An alternate form of the import statement allows individual objects from the module to be imported directly into the caller’s symbol table:

from <module_name> import <name(s)>

Following execution of the above statement, <name(s)> can be referenced in the caller’s environment without the <module_name> prefix:

>>>
>>> from mod import s, printy
>>> s
'Computers are useless. They can only give you answers.'
>>> printy('Hello')
arg = Hello

Because this form of import places the object names directly into the caller’s symbol table, any objects that already exist with the same name will be overwritten:

>>>
>>> a = ['abc', 'def', 'ghi']
>>> a
['abc', 'def', 'ghi']
>>> from mod import a
>>> a
[100, 200, 300]

It is even possible to indiscriminately import everything from a module in one fell swoop:

from <module_name> import *

This will place the names of all objects from <module_name> into the local symbol table, with the exception of any that begin with the underscore (_) character:

>>>
>>> from mod import *
>>> s
'Computers are useless. They can only give you answers.'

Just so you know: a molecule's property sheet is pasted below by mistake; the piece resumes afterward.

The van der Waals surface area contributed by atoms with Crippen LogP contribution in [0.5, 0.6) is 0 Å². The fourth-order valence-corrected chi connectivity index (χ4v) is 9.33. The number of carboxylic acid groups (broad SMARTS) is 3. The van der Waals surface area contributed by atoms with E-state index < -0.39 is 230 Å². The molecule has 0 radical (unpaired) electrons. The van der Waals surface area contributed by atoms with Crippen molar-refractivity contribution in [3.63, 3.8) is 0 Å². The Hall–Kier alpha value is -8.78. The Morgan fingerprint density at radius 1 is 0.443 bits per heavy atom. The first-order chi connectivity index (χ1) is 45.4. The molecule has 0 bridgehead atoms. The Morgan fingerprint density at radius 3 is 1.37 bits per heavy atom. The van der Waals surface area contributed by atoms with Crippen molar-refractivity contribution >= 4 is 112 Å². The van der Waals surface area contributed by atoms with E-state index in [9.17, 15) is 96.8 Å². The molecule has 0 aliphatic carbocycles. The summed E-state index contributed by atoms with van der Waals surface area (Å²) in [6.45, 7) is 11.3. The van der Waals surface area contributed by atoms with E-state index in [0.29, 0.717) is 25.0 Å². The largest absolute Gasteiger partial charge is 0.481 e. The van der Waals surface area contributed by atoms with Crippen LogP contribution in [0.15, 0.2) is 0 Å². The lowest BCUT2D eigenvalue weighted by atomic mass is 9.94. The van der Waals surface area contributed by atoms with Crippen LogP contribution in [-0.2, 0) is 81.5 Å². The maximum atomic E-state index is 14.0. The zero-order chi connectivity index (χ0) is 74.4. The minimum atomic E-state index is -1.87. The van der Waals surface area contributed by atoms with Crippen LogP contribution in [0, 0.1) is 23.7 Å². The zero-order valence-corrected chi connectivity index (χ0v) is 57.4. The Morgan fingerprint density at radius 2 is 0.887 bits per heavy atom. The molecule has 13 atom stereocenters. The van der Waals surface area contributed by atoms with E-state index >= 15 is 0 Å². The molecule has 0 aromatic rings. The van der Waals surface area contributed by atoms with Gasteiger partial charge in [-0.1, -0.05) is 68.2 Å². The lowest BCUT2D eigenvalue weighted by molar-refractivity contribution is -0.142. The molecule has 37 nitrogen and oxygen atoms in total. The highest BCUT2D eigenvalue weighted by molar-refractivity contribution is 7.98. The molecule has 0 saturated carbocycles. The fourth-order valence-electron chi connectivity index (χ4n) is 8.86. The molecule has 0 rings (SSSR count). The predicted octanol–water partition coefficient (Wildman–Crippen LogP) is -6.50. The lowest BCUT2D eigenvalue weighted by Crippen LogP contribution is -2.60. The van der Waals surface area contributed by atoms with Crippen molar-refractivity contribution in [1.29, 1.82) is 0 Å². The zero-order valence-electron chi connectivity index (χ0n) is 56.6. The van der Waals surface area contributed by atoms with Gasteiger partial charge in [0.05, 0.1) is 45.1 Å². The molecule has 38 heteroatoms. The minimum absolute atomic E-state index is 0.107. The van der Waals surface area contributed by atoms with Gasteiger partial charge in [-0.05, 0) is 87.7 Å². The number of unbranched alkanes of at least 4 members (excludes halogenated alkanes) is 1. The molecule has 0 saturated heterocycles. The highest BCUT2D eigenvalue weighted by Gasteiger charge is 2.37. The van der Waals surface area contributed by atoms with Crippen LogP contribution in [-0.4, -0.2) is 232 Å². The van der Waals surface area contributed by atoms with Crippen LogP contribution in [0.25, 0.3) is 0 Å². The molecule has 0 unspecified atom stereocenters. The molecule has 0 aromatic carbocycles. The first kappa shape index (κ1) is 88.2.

>>> a
[100, 200, 300]
>>> printy
<function printy at 0x03B449C0>
>>> Classy
<class 'mod.Classy'>

This isn’t necessarily recommended in large-scale production code. It’s a bit dangerous because you’re entering names into the local symbol table en masse. Unless you know them all well and can be confident there won’t be a conflict, you have a decent chance of overwriting an existing name inadvertently.

However, this syntax is quite handy when you’re just mucking around with the interactive interpreter, for testing or discovery purposes, because it quickly gives you access to everything a module has to offer without a lot of typing.

from <module_name> import <name> as <alt_name>

It’s also possible to import individual objects but put them into the local symbol table with alternate names:

from <module_name> import <name> as <alt_name>[, <name> as <alt_name> ]

This makes it possible to place names directly into the local symbol table but avoid conflicts with previously existing names: